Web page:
two types of cases, civil and criminal. Civil cases involve law suits,
that is, one party or parties suing another party or parties.
Criminal cases, of course, involve an individual or individuals
charged with a crime. The first step is to decide which one of
these two categories your case will fall into. Once that is done,
you can eliminate a certain number of courts from
consideration by referring to the court jurisdiction chart
The next step is to have a time period in mind to help narrow
down the search even more. Then, check each court having
the proper jurisdiction for the time period it covers. Those
records not in the desired time period can now be eliminated.
While using courts with concurrent jurisdiction, remember to
check each series to see if it contains records of a civil or
Lets look at an example. Your ancestor was arrested in the
1890's , but you aren't sure of what crime. First, you would
check the jurisdiction chart, since you know it would be in
a criminal court. This eliminates six courts right away. Now,
you check all courts with criminal and concurrent jurisdiction
to find out which ones cover your time period. By doing this,
you narrow down your search to five courts, plus the trial term
of the Supreme Court. Not every series of each group of court
records covers your time period, so this narrows down your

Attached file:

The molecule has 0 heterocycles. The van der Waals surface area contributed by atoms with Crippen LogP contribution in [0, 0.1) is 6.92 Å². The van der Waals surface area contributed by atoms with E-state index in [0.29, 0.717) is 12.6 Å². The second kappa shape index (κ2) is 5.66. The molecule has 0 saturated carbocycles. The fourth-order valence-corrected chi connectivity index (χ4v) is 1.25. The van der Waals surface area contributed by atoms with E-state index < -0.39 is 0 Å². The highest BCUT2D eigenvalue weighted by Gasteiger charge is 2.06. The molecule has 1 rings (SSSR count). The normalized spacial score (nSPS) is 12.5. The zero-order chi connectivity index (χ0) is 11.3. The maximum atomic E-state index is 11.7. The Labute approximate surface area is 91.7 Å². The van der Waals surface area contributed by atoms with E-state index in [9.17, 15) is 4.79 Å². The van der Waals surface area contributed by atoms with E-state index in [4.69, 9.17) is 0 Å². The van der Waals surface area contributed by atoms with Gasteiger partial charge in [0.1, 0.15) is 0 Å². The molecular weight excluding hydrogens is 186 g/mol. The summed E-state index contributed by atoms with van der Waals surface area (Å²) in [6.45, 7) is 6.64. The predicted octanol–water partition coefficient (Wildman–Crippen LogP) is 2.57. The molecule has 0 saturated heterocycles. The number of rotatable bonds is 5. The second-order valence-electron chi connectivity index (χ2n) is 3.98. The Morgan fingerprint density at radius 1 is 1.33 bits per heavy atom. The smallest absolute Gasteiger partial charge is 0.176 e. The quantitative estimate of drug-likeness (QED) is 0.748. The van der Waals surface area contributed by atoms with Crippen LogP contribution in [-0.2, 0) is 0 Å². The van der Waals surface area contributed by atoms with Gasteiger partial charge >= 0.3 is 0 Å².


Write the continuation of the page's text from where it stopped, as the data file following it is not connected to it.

search even more. If you don't find your case here, don't be
discouraged; it may be in one of the series described in
this finding aid's "Other Records" section.
Since our first example was a criminal case, let's now look
at some hints for finding a civil case. The first steps are
the same as with a criminal case: eliminate certain series by
jurisdiction and time period. If the time period matches your
case, it is best to start with the judgement dockets, books or
indexes, since all are indexed and cover different courts.
If your time period does not match, you will have to check
each court to find the case and don't forget to check the
"Other Records" section too.
There are a few more points to remember. First, check the
records carefully. Often a case will appear more than once
in a single series or in several different series. The more
information you find, the better your understanding of the case.
The second and most difficult aspect of using these
records is fighting your way through all the "legalese", so a law
dictionary is a must. Except where gaps appear in the series,
because records have been lost or damaged, you should be
able to find your case. Hopefully, this finding aid will make your
search much easier. Good luck!